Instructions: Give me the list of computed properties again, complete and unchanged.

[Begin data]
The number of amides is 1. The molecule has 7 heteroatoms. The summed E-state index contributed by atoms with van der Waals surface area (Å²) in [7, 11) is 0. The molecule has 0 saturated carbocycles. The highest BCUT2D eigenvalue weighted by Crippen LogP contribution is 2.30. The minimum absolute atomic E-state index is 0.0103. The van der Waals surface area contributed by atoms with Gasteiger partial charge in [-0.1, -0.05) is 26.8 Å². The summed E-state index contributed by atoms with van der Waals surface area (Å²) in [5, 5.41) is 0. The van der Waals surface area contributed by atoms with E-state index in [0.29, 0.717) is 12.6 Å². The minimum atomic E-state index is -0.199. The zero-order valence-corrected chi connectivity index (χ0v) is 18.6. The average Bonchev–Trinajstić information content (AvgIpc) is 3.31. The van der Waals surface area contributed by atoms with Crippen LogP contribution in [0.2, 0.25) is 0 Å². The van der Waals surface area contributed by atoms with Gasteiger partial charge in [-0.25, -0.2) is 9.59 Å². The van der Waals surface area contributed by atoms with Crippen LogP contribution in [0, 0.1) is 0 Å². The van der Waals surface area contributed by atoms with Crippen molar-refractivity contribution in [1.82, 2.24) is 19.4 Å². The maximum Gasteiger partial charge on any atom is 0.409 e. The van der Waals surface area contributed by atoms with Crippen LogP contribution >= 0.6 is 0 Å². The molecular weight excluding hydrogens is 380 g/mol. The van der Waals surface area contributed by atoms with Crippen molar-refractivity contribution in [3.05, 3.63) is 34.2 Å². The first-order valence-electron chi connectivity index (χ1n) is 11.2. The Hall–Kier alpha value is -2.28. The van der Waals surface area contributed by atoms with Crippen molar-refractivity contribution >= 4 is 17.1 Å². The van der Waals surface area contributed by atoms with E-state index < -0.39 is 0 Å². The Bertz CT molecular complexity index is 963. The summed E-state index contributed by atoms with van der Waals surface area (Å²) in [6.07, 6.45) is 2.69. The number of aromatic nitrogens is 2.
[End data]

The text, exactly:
The number of amides is 1. The molecule has 7 heteroatoms. The summed E-state index contributed by atoms with van der Waals surface area (Å²) in [7, 11) is 0. The molecule has 0 saturated carbocycles. The highest BCUT2D eigenvalue weighted by Crippen LogP contribution is 2.30. The minimum absolute atomic E-state index is 0.0103. The van der Waals surface area contributed by atoms with Gasteiger partial charge in [-0.1, -0.05) is 26.8 Å². The summed E-state index contributed by atoms with van der Waals surface area (Å²) in [5, 5.41) is 0. The van der Waals surface area contributed by atoms with E-state index in [0.29, 0.717) is 12.6 Å². The minimum atomic E-state index is -0.199. The zero-order valence-corrected chi connectivity index (χ0v) is 18.6. The average Bonchev–Trinajstić information content (AvgIpc) is 3.31. The van der Waals surface area contributed by atoms with Crippen LogP contribution in [0.2, 0.25) is 0 Å². The van der Waals surface area contributed by atoms with Gasteiger partial charge in [-0.25, -0.2) is 9.59 Å². The van der Waals surface area contributed by atoms with Crippen LogP contribution in [0, 0.1) is 0 Å². The van der Waals surface area contributed by atoms with Crippen molar-refractivity contribution in [1.82, 2.24) is 19.4 Å². The maximum Gasteiger partial charge on any atom is 0.409 e. The van der Waals surface area contributed by atoms with Crippen LogP contribution >= 0.6 is 0 Å². The molecular weight excluding hydrogens is 380 g/mol. The van der Waals surface area contributed by atoms with Crippen molar-refractivity contribution in [3.05, 3.63) is 34.2 Å². The first-order valence-electron chi connectivity index (χ1n) is 11.2. The Hall–Kier alpha value is -2.28. The van der Waals surface area contributed by atoms with Crippen molar-refractivity contribution >= 4 is 17.1 Å². The van der Waals surface area contributed by atoms with E-state index < -0.39 is 0 Å². The Bertz CT molecular complexity index is 963. The summed E-state index contributed by atoms with van der Waals surface area (Å²) in [6.07, 6.45) is 2.69. The number of aromatic nitrogens is 2.